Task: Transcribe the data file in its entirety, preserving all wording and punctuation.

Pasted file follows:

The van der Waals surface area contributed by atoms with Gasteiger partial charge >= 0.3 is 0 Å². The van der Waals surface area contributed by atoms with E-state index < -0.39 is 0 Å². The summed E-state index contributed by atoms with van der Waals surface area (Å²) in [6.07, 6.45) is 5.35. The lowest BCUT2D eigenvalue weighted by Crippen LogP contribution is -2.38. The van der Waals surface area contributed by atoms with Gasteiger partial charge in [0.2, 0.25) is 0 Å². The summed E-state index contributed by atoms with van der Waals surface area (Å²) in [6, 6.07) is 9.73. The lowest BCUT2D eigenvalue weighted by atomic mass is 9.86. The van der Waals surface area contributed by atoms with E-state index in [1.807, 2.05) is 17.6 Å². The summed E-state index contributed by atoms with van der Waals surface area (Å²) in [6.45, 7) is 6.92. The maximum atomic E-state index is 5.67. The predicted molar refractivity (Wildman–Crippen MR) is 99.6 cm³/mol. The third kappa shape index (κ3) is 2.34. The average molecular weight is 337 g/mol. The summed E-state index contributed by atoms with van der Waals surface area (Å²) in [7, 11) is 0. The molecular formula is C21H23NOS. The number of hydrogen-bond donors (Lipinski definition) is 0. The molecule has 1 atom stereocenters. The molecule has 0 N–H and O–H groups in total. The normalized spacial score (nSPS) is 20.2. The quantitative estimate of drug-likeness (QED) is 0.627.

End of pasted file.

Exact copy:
The van der Waals surface area contributed by atoms with Gasteiger partial charge >= 0.3 is 0 Å². The van der Waals surface area contributed by atoms with E-state index < -0.39 is 0 Å². The summed E-state index contributed by atoms with van der Waals surface area (Å²) in [6.07, 6.45) is 5.35. The lowest BCUT2D eigenvalue weighted by Crippen LogP contribution is -2.38. The van der Waals surface area contributed by atoms with Gasteiger partial charge in [0.2, 0.25) is 0 Å². The summed E-state index contributed by atoms with van der Waals surface area (Å²) in [6, 6.07) is 9.73. The lowest BCUT2D eigenvalue weighted by atomic mass is 9.86. The van der Waals surface area contributed by atoms with E-state index in [1.807, 2.05) is 17.6 Å². The summed E-state index contributed by atoms with van der Waals surface area (Å²) in [6.45, 7) is 6.92. The maximum atomic E-state index is 5.67. The predicted molar refractivity (Wildman–Crippen MR) is 99.6 cm³/mol. The third kappa shape index (κ3) is 2.34. The average molecular weight is 337 g/mol. The summed E-state index contributed by atoms with van der Waals surface area (Å²) in [7, 11) is 0. The molecular formula is C21H23NOS. The number of hydrogen-bond donors (Lipinski definition) is 0. The molecule has 1 atom stereocenters. The molecule has 0 N–H and O–H groups in total. The normalized spacial score (nSPS) is 20.2. The quantitative estimate of drug-likeness (QED) is 0.627.